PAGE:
From rocks to rap: Senior juggles geology, music

Geology senior Kalik Clark performs his original piece “Hezo Melo Yellow" on June 20 at Centennial Court apartments.

“A big part of my music for me is looking at what’s around me and, you know, talking about it," Clark said. "It all really comes from an observation.”

At 5’4” with dreadlocks, glasses and a desired degree in geology, Kalik Clark proved predetermined opinions aren’t always suitable.

Clark intends to study rocks and climate change, but shares the same passion for writing and performing music.

“I’ve been rapping for 17 years,” geology senior Clark said. “I’m not shy about it.”

Last weekend, Clark was the only UTA senior in a three-set gig at the Curtain Club in Deep Ellum, Dallas. The show comprised local and sponsored acts, with Clark leading his own set.

Clark said people often poke fun at his height, but he enjoys the element of surprise when stepping on stage.

“The initial reception was just shock and awe,” Clark said. “I think that’s one of my favorite parts of doing music.”

Before the music dropped, Clark said he was more nervous about the crowd’s reception than performing.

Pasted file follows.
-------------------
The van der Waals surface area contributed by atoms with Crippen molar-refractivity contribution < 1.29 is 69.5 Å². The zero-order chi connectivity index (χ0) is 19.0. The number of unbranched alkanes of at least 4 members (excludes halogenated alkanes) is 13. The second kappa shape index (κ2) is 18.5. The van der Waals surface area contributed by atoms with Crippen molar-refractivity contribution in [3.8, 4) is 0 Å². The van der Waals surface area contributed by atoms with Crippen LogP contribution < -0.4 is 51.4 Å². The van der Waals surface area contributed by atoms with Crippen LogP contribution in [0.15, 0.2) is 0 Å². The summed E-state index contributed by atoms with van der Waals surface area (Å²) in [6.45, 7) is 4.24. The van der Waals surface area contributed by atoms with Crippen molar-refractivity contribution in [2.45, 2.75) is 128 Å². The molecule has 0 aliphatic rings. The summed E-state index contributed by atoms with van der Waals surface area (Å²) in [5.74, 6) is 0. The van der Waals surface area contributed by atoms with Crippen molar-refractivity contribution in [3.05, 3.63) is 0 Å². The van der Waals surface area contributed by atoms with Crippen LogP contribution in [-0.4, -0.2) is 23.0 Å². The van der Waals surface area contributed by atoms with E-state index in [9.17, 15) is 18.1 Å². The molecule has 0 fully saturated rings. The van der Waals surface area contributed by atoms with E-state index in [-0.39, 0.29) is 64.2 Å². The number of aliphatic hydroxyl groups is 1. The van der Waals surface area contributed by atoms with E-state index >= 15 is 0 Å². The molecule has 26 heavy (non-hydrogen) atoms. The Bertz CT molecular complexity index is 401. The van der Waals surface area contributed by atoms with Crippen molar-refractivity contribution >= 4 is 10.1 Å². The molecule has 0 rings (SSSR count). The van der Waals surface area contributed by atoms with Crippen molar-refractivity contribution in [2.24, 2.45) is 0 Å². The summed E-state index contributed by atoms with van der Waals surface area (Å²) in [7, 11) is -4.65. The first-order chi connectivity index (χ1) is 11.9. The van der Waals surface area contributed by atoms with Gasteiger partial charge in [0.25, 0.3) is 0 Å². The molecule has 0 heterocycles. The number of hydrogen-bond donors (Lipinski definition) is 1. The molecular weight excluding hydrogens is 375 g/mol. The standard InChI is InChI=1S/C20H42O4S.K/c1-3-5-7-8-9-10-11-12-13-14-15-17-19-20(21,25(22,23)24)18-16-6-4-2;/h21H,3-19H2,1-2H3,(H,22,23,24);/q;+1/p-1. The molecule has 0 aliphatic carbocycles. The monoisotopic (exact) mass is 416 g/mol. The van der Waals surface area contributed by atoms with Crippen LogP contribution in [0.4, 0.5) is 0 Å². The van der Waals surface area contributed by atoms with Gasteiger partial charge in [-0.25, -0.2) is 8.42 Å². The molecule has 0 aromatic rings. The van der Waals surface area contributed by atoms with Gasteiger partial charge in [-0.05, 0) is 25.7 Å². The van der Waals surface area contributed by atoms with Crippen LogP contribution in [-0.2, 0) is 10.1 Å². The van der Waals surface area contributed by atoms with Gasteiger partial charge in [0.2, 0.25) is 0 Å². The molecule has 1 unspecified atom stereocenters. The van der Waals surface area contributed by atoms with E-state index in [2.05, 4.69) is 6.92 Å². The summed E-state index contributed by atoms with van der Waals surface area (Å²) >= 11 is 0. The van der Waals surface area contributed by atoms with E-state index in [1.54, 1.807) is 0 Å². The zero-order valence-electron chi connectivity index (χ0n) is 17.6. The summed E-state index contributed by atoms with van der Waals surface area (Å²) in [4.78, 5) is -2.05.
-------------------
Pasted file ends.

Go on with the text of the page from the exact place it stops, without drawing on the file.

“I’m 5’4” but I’m doing big things,” is a line encompassing Clark’s stature in the song “Hezo Mellow Yellow,” which he cowrote.

“He has a big personality,” said Jakoby Barlow, a former co-worker and friend of Clark’s who performed with him during the show. “He’s always smiling, rapping, singing.”

Clark performed a self-written song with a few co-workers at the event, which was cut short because of complications with time slots. He was also able to perform one of three solo songs.

“This is actually my first time seeing Kalik perform,” alumna and friend Patricia O’Brien said. “It was awesome.”

Clark said it’s essential to support artists at their shows and buy their music.

“The goal of this is to build a fan base,” Clark said.

He said he plans to develop a following by submitting his rap music to local radio stations and music contests.

“Music is always going to be something I carry in my back pocket,” Clark said. “Most geologists are also artists.”

Clark said he hopes to obtain a successful career in both fields, and finds juggling both is relatively easy.

“A big part of music for me is looking at what’s around me and, you know, talking about it,” Clark said. “It all really comes from observation, and science is the same way.”

Music’s most important element is to find a way to convey a message of self-expression in a well-received manner, Clark said.

“I know he’s going to be great,” Barlow said. “He has the personality and the drive to be great.”

Clark said he has another show scheduled in mid-August and his peers can expect more music from him in the upcoming year.

@DemetriaLesterC

news-editor.shorthorn@uta.edu

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